Orange County District Attorney Tony Rackauckas and Newport Beach Police Chief Jon Lewis Wednesday defended their investigation of a physician and his girlfriend, who are accused of drugging and sexually assaulting multiple victims, as Supervisor Todd Spitzer accused law enforcement of putting the public at risk by waiting too long to make an arrest.
Spitzer, who is running to unseat Rackauckas in November, also accused the county’s top prosecutor of moving up an arraignment date for Dr. Grant Robicheaux, 38, and Cerissa Laura Riley, 31, to get publicity during early voting. Their arraignment was originally scheduled for Oct. 25.
Senior Deputy District Attorney Jennifer Walker said the arraignment was moved up due to the seriousness of newly filed allegations against the pair, which also prompted prosecutors to seek a higher bail for the Newport Beach residents, who had previously posted $100,000 bail.
Orange County Superior Court Judge Greg Jones set bail at $1 million for the defendants in light of the new charges, with Robicheaux accused of sexually assaulting seven women and Riley accused of participating in the sexual assault of five of them.
“The only reason this case was advanced today is for the election and nothing more,” Spitzer told reporters after the defendants’ arraignment Wednesday. He said prosecutors were “shellacked” in court as Jones rejected pleas to raise bail to $3 million.
Jones, who signed off on a search warrant in January, said in court that if prosecutors feared the two were such a risk to the public, they should have arrested them then.
“Why wasn’t this case fast-tracked and arrests made earlier?” the judge asked prosecutors. “If there’s probable cause to search, then there’s probable cause to arrest.”
Spitzer contends the D.A. waited to get more publicity before the election.
“These women have been exploited,” he said of the victims. “And they will continue to be exploited.”
Police were alerted to the alleged assaults in April 2016, and at a news conference last month, Rackauckas said he first learned of the case a couple weeks prior to that.
“Either that was a lie or incompetence,” Spitzer said.
Spitzer noted that in the Newport Beach Police Department’s request for a search warrant that Detective Marie Gamble said the allegations against the pair showed “patterns of a high-risk sexual predator.”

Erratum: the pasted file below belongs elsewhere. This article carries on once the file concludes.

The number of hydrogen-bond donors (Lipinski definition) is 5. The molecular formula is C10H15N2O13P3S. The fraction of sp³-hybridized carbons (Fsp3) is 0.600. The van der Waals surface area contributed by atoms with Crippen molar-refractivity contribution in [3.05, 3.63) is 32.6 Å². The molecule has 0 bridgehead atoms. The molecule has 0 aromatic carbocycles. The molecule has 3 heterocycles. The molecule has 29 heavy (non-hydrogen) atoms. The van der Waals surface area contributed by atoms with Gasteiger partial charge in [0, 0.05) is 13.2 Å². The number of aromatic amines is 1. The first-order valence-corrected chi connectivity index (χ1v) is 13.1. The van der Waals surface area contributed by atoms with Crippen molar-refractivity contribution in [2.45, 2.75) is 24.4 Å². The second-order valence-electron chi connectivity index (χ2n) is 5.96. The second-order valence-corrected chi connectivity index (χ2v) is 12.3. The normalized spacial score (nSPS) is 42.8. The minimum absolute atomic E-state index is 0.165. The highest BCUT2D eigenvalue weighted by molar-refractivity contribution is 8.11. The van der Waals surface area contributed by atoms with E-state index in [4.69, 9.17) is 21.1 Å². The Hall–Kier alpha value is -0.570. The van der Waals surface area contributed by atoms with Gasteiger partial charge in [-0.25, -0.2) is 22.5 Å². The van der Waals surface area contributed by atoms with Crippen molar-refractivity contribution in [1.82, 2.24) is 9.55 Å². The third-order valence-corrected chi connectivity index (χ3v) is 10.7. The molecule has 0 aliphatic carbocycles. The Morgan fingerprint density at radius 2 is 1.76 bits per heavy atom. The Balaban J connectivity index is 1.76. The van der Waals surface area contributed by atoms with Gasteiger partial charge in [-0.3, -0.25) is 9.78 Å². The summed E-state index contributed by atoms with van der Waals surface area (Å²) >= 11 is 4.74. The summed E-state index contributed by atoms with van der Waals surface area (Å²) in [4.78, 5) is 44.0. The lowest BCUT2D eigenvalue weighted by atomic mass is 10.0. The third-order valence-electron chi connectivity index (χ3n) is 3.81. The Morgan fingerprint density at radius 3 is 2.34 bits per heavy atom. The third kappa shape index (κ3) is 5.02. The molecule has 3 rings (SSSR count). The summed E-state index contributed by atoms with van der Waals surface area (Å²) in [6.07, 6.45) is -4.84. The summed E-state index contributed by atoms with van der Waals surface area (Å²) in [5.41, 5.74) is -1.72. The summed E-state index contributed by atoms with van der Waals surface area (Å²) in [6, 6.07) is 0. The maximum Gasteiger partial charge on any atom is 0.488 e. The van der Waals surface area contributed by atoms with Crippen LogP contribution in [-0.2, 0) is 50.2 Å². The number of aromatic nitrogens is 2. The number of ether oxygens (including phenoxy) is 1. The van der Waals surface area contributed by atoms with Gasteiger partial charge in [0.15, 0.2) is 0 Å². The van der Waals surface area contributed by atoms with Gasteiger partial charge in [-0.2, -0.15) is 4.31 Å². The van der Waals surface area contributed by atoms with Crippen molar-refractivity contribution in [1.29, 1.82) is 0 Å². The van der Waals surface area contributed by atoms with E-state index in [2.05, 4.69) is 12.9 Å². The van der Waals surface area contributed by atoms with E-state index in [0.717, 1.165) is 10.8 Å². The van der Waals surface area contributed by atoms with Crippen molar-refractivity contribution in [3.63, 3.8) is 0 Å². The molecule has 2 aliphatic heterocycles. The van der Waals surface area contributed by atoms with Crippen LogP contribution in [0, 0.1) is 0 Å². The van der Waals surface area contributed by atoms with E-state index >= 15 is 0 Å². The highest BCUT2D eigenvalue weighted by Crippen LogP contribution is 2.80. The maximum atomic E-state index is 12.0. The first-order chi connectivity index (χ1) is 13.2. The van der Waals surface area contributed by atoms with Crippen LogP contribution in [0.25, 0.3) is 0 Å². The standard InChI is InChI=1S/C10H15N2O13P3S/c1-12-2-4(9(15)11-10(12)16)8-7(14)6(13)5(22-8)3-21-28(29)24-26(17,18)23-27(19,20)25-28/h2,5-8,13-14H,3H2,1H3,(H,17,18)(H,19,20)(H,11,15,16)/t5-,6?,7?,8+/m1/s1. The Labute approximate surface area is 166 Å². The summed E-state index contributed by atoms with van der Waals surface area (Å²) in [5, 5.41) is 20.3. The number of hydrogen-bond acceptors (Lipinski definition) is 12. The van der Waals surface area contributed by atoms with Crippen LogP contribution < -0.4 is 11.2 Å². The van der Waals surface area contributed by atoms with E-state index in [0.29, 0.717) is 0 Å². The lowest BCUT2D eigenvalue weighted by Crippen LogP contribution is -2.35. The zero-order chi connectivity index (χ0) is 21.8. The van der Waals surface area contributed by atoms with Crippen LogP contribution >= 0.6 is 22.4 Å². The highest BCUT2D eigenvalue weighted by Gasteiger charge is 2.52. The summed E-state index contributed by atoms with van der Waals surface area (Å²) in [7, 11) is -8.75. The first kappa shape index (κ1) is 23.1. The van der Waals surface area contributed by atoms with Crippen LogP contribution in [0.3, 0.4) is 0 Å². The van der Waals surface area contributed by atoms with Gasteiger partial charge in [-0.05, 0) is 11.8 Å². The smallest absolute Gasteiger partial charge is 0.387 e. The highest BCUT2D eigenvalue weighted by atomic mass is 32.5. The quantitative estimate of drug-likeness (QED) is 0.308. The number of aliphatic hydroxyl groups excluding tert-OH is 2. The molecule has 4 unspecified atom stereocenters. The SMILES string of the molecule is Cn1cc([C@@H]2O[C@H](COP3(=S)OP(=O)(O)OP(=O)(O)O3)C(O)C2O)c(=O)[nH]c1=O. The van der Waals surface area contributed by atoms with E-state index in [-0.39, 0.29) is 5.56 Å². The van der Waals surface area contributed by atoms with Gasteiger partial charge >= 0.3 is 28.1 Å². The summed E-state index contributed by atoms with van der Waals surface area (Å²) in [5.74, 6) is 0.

After police executed the search warrant in January, they seized drugs, guns and money from Robicheaux’s home.
Spitzer said he was especially “offended” to learn that the two were twice allowed to go traveling out of the country together as police investigated them.
“So there are more victims. Surprise, surprise,” Spitzer said. “That’s because the District Attorney is already botching this case. For almost a year they had drugs, guns and money, the instruments of the crime, and they should have been arrested in January and called for more victims then.”
But Rackauckas told reporters “it took some time to bring everything together” in terms of evidence.
“We didn’t have the case at that point,” he said of the possibility of arresting the two in January.
Lewis added that “obviously these are complicated cases … Sometimes that takes time.”
Part of the problem in the case was investigators had to stop short of reviewing evidence in the defendants’ computers and devices because they came across data that appeared to be protected by doctor-patient or attorney-client privilege, Rackauckas said.
A “clean team” of experts needs to go over the evidence to cherry-pick out the privileged information before investigators can review it all, Senior Deputy District Attorney Jennifer Walker told reporters.
“We filed the charges as soon as we could,” Rackauckas said. “I would like to see them in custody as soon as possible.”
Lewis said, “We’re confident in our investigation and the work our officers have done in this case.”
Rackauckas also said that if prosecutors have moved too quickly, without all of the necessary evidence to make a case against the defendants, then the pair might have been able to quickly demand a preliminary hearing and get the charges thrown out right away.
“That would be unprofessional and foolish,” he said.
Rackauckas did, however, acknowledge that it was a “significant amount of time” from April 2016, when the first sexual assault allegation surfaced, to the end of 2017 to request a search warrant.
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